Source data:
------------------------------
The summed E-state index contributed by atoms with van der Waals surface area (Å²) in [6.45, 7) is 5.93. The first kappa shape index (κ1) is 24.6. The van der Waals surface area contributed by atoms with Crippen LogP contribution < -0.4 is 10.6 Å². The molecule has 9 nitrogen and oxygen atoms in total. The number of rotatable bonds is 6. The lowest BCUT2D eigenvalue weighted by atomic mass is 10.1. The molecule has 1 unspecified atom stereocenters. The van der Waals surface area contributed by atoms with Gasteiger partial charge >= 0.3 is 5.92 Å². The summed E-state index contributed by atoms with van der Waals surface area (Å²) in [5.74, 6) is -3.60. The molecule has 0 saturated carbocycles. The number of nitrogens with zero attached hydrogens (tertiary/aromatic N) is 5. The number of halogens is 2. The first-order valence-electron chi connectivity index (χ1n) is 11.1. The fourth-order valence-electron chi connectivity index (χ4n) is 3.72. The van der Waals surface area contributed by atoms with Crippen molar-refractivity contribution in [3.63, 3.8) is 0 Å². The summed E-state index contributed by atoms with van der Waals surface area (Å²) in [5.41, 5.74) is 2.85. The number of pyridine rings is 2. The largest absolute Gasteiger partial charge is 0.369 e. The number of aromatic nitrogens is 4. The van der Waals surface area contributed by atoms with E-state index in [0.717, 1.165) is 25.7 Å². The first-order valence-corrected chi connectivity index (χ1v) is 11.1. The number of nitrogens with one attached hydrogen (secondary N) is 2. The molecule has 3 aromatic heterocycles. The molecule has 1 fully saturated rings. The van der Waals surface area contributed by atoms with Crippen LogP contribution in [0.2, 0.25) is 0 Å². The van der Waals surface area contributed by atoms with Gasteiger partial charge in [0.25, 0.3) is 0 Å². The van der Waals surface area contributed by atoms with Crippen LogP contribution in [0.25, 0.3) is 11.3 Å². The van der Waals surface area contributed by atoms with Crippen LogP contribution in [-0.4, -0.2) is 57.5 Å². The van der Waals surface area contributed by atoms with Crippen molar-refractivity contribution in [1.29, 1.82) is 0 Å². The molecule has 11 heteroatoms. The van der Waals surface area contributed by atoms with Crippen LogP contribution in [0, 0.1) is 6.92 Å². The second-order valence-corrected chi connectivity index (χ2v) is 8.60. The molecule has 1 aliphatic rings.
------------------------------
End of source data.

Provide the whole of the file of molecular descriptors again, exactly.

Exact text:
The summed E-state index contributed by atoms with van der Waals surface area (Å²) in [6.45, 7) is 5.93. The first kappa shape index (κ1) is 24.6. The van der Waals surface area contributed by atoms with Crippen LogP contribution < -0.4 is 10.6 Å². The molecule has 9 nitrogen and oxygen atoms in total. The number of rotatable bonds is 6. The lowest BCUT2D eigenvalue weighted by atomic mass is 10.1. The molecule has 1 unspecified atom stereocenters. The van der Waals surface area contributed by atoms with Gasteiger partial charge >= 0.3 is 5.92 Å². The summed E-state index contributed by atoms with van der Waals surface area (Å²) in [5.74, 6) is -3.60. The molecule has 0 saturated carbocycles. The number of nitrogens with zero attached hydrogens (tertiary/aromatic N) is 5. The number of halogens is 2. The first-order valence-electron chi connectivity index (χ1n) is 11.1. The fourth-order valence-electron chi connectivity index (χ4n) is 3.72. The van der Waals surface area contributed by atoms with Crippen molar-refractivity contribution in [3.63, 3.8) is 0 Å². The summed E-state index contributed by atoms with van der Waals surface area (Å²) in [5.41, 5.74) is 2.85. The number of pyridine rings is 2. The largest absolute Gasteiger partial charge is 0.369 e. The number of aromatic nitrogens is 4. The van der Waals surface area contributed by atoms with E-state index in [0.717, 1.165) is 25.7 Å². The first-order valence-corrected chi connectivity index (χ1v) is 11.1. The number of nitrogens with one attached hydrogen (secondary N) is 2. The molecule has 3 aromatic heterocycles. The molecule has 1 fully saturated rings. The van der Waals surface area contributed by atoms with Crippen LogP contribution in [0.2, 0.25) is 0 Å². The van der Waals surface area contributed by atoms with Gasteiger partial charge in [0.25, 0.3) is 0 Å². The van der Waals surface area contributed by atoms with Crippen LogP contribution in [0.25, 0.3) is 11.3 Å². The van der Waals surface area contributed by atoms with Crippen LogP contribution in [-0.4, -0.2) is 57.5 Å². The van der Waals surface area contributed by atoms with Crippen molar-refractivity contribution in [1.29, 1.82) is 0 Å². The molecule has 11 heteroatoms. The van der Waals surface area contributed by atoms with Crippen LogP contribution in [0, 0.1) is 6.92 Å². The second-order valence-corrected chi connectivity index (χ2v) is 8.60. The molecule has 1 aliphatic rings.